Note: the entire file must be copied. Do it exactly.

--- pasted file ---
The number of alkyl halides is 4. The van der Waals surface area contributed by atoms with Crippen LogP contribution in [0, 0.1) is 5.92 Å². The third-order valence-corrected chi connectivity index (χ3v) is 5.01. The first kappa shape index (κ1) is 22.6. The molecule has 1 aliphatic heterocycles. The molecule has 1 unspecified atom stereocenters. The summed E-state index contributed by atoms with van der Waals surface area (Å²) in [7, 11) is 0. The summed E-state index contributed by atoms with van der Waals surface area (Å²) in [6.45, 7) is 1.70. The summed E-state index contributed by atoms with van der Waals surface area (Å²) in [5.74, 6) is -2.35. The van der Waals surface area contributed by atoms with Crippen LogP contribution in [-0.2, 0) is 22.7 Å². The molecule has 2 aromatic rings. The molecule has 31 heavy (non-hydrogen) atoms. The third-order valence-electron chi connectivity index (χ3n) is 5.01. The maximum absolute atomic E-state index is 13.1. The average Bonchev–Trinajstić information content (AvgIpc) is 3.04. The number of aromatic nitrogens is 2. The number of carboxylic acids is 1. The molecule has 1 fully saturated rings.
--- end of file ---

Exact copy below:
The number of alkyl halides is 4. The van der Waals surface area contributed by atoms with Crippen LogP contribution in [0, 0.1) is 5.92 Å². The third-order valence-corrected chi connectivity index (χ3v) is 5.01. The first kappa shape index (κ1) is 22.6. The molecule has 1 aliphatic heterocycles. The molecule has 1 unspecified atom stereocenters. The summed E-state index contributed by atoms with van der Waals surface area (Å²) in [7, 11) is 0. The summed E-state index contributed by atoms with van der Waals surface area (Å²) in [6.45, 7) is 1.70. The summed E-state index contributed by atoms with van der Waals surface area (Å²) in [5.74, 6) is -2.35. The van der Waals surface area contributed by atoms with Crippen LogP contribution in [-0.2, 0) is 22.7 Å². The molecule has 2 aromatic rings. The molecule has 31 heavy (non-hydrogen) atoms. The third-order valence-electron chi connectivity index (χ3n) is 5.01. The maximum absolute atomic E-state index is 13.1. The average Bonchev–Trinajstić information content (AvgIpc) is 3.04. The number of aromatic nitrogens is 2. The number of carboxylic acids is 1. The molecule has 1 fully saturated rings.